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6 Risk-stratifying biomarkers to predict new onset HFpEF: potential roles for BNP, HS-troponin and galectin-3
  1. C Watson1,
  2. E O’Connell2,
  3. J O’Reilly3,
  4. M Wilkinson4,
  5. J Gallagher2,
  6. M Ledwidge2,
  7. K McDonald4
  1. 1Queens University Belfast, UK
  2. 2Heartbeat Trust, Crofton Terrace, Dun Laoghaire, Co. Dublin, Ireland
  3. 3University College Dublin, Ireland
  4. 4St. Vincent’s University Hospital, Dublin, Ireland


Introduction The future prediction of new onset heart failure with preserved ejection fraction (HFpEF) is an important component of disease prevention strategies. HFpEF is characterised by progressive onset of cardiac remodelling and ventricular dysfunction providing opportunities to detect these disease manifestations earlier and therefore enabling timely intervention. Based on HFpEF pathogenesis, potential biomarker candidates in the future prediction of new onset HFpEF include natriuretic peptides, high sensitivity Troponins, and galectin-3. The purpose of this study was to investigate the utility of these biomarker candidates in predicting new onset HFpEF in asymptomatic, event free patients with CVD risk-factors.

Methods The study population consisted of 90 patients selected from within the longitudinal STOP-HF study (Ireland) which comprises asymptomatic patients with CVD risk factors. Thirty of these patients developed HFpEF over time, and were propensity matched 2:1 by age and sex to a cohort that did not develop HFpEF (n = 60) over a similar time period. BNP, hsTroponin I, and galectin-3 were quantified in all patients at two time points. Median time between measurements was 1.2 years, and median time between follow-up measurement and future HFpEF event was 1.6 years.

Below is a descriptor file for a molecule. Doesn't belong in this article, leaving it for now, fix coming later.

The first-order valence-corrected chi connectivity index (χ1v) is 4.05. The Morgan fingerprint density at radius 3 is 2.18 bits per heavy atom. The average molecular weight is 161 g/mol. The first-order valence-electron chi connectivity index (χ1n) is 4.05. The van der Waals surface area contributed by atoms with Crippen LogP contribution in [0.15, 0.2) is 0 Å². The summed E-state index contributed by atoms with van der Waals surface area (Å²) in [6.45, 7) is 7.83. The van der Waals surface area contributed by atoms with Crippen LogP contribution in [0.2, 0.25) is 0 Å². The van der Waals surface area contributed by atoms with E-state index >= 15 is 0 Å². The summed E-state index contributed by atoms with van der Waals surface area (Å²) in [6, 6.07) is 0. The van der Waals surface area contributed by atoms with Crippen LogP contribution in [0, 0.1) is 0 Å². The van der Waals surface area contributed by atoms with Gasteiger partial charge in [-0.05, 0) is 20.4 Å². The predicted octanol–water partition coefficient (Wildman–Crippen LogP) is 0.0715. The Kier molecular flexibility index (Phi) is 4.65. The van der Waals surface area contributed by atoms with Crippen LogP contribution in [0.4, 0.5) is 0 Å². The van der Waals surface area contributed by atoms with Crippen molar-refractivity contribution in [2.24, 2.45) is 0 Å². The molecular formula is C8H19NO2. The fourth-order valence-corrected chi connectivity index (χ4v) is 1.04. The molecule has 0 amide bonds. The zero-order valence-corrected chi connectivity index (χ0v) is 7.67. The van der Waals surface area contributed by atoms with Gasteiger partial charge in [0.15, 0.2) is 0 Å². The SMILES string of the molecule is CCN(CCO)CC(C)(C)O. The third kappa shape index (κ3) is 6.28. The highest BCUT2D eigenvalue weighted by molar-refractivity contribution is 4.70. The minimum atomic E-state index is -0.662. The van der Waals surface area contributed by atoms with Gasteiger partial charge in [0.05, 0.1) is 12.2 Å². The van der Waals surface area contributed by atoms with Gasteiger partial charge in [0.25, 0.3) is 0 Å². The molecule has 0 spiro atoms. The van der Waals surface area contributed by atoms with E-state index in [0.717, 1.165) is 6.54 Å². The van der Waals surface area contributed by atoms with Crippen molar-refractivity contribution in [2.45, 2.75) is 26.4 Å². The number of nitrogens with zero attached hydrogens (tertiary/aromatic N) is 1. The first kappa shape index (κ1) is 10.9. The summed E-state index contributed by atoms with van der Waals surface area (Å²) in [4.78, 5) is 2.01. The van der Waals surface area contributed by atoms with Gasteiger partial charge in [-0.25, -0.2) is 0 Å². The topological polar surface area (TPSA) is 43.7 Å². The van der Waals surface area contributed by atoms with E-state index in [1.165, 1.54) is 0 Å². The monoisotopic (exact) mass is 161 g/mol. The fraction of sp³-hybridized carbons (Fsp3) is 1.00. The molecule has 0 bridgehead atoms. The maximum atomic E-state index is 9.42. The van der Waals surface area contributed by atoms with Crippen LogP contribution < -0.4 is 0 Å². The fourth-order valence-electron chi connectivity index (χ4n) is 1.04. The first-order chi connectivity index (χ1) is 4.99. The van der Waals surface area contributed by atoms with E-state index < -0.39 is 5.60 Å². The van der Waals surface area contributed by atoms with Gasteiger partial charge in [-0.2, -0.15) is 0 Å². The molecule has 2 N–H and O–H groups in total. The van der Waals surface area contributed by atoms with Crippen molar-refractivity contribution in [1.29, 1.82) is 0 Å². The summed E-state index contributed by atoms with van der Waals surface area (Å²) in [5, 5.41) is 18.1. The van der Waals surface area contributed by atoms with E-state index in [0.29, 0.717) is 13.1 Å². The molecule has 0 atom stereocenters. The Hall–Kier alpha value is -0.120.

Results Biomarker analysis of hsTroponin I and BNP at baseline and follow-up were statistically significant predictors of future new onset HFpEF, whereas galectin-3 at follow-up only was a significant predictor. A logistic regression model indicated that unadjusted biomarker combinations could significantly predict future HFpEF using both baseline (AUC 0.77 [0.68, 0.87]) and follow-up data (AUC 0.86 [0.79, 0.94]). NRI between adjusted models indicate that it is not necessary to take account of patient medications at 80% sensitivity.

A simple clinical prediction rule to approximate the probability of future HFpEF development within the next 1–2 years was developed. Low and high risk was determined using BNP and galectin-3, with hsTropinin I being required to differentiate the intermediates. Applying this rule to the follow-up dataset yields sensitivity and specificity values of 83% and 71%, respectively.

Discussion We provided evidence for the utility of BNP, hsTroponin I, and Galectin-3 in the prediction of future HFpEF in asymptomatic event-free populations with CVD risk-factors. Validation of our biomarker combination models and clinical prediction rule in an independent population is required.

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